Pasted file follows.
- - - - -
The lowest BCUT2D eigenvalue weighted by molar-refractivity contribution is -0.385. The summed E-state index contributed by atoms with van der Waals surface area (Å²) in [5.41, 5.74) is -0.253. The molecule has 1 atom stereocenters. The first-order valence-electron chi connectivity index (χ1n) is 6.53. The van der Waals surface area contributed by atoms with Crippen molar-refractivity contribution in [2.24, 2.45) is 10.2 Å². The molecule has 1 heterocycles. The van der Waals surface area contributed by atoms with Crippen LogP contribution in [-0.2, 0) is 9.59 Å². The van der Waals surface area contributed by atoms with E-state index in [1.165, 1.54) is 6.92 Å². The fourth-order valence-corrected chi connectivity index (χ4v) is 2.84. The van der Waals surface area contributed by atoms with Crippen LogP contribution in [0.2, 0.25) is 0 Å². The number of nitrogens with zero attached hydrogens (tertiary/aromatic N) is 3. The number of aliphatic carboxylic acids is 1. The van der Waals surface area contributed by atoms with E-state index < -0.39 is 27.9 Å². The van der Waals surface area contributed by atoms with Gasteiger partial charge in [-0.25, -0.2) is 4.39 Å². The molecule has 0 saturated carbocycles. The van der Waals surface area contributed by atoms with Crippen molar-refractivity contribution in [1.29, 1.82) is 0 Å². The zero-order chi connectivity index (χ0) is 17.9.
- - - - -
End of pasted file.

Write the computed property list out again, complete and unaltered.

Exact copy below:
The lowest BCUT2D eigenvalue weighted by molar-refractivity contribution is -0.385. The summed E-state index contributed by atoms with van der Waals surface area (Å²) in [5.41, 5.74) is -0.253. The molecule has 1 atom stereocenters. The first-order valence-electron chi connectivity index (χ1n) is 6.53. The van der Waals surface area contributed by atoms with Crippen molar-refractivity contribution in [2.24, 2.45) is 10.2 Å². The molecule has 1 heterocycles. The van der Waals surface area contributed by atoms with Crippen LogP contribution in [-0.2, 0) is 9.59 Å². The van der Waals surface area contributed by atoms with E-state index in [1.165, 1.54) is 6.92 Å². The fourth-order valence-corrected chi connectivity index (χ4v) is 2.84. The van der Waals surface area contributed by atoms with Crippen LogP contribution in [0.2, 0.25) is 0 Å². The number of nitrogens with zero attached hydrogens (tertiary/aromatic N) is 3. The number of aliphatic carboxylic acids is 1. The van der Waals surface area contributed by atoms with E-state index < -0.39 is 27.9 Å². The van der Waals surface area contributed by atoms with Gasteiger partial charge in [-0.25, -0.2) is 4.39 Å². The molecule has 0 saturated carbocycles. The van der Waals surface area contributed by atoms with Crippen molar-refractivity contribution in [1.29, 1.82) is 0 Å². The zero-order chi connectivity index (χ0) is 17.9.